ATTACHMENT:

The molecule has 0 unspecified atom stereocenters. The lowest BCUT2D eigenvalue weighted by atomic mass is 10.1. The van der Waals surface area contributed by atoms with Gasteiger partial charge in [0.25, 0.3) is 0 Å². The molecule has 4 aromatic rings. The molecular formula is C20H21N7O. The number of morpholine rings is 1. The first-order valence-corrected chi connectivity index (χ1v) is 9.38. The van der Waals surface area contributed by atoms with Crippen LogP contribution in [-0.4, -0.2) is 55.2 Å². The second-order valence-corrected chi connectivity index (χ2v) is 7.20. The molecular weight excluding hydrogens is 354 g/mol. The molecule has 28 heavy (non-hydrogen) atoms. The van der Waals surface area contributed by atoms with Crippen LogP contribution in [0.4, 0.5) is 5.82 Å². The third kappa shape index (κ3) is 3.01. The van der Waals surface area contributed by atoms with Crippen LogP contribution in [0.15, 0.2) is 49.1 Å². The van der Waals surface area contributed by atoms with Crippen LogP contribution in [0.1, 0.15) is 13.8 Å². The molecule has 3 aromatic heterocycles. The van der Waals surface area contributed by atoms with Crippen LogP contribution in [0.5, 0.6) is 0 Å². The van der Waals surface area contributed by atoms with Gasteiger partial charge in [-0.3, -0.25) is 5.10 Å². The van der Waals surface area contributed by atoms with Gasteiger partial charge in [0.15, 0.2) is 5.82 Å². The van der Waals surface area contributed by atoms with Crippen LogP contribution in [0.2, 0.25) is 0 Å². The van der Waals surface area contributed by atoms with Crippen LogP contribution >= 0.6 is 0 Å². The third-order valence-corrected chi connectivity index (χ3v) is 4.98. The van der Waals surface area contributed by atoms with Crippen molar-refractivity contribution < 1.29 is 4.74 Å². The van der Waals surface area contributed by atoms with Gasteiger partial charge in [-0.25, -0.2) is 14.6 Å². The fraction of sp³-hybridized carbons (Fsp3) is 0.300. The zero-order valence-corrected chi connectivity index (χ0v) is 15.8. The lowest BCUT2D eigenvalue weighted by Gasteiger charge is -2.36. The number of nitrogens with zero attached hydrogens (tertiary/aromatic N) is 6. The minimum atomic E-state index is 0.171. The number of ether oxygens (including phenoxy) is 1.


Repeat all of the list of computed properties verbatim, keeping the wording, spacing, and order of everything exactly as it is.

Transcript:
The molecule has 0 unspecified atom stereocenters. The lowest BCUT2D eigenvalue weighted by atomic mass is 10.1. The van der Waals surface area contributed by atoms with Gasteiger partial charge in [0.25, 0.3) is 0 Å². The molecule has 4 aromatic rings. The molecular formula is C20H21N7O. The number of morpholine rings is 1. The first-order valence-corrected chi connectivity index (χ1v) is 9.38. The van der Waals surface area contributed by atoms with Crippen LogP contribution in [-0.4, -0.2) is 55.2 Å². The second-order valence-corrected chi connectivity index (χ2v) is 7.20. The molecular weight excluding hydrogens is 354 g/mol. The molecule has 28 heavy (non-hydrogen) atoms. The van der Waals surface area contributed by atoms with Crippen LogP contribution in [0.4, 0.5) is 5.82 Å². The third kappa shape index (κ3) is 3.01. The van der Waals surface area contributed by atoms with Crippen LogP contribution in [0.15, 0.2) is 49.1 Å². The van der Waals surface area contributed by atoms with Crippen LogP contribution in [0.1, 0.15) is 13.8 Å². The molecule has 3 aromatic heterocycles. The van der Waals surface area contributed by atoms with Crippen LogP contribution in [0.5, 0.6) is 0 Å². The van der Waals surface area contributed by atoms with Gasteiger partial charge in [-0.3, -0.25) is 5.10 Å². The van der Waals surface area contributed by atoms with Gasteiger partial charge in [0.15, 0.2) is 5.82 Å². The van der Waals surface area contributed by atoms with Crippen LogP contribution in [0.2, 0.25) is 0 Å². The van der Waals surface area contributed by atoms with Crippen LogP contribution >= 0.6 is 0 Å². The third-order valence-corrected chi connectivity index (χ3v) is 4.98. The van der Waals surface area contributed by atoms with Crippen molar-refractivity contribution < 1.29 is 4.74 Å². The van der Waals surface area contributed by atoms with Gasteiger partial charge in [-0.25, -0.2) is 14.6 Å². The fraction of sp³-hybridized carbons (Fsp3) is 0.300. The zero-order valence-corrected chi connectivity index (χ0v) is 15.8. The lowest BCUT2D eigenvalue weighted by Gasteiger charge is -2.36. The number of nitrogens with zero attached hydrogens (tertiary/aromatic N) is 6. The minimum atomic E-state index is 0.171. The number of ether oxygens (including phenoxy) is 1.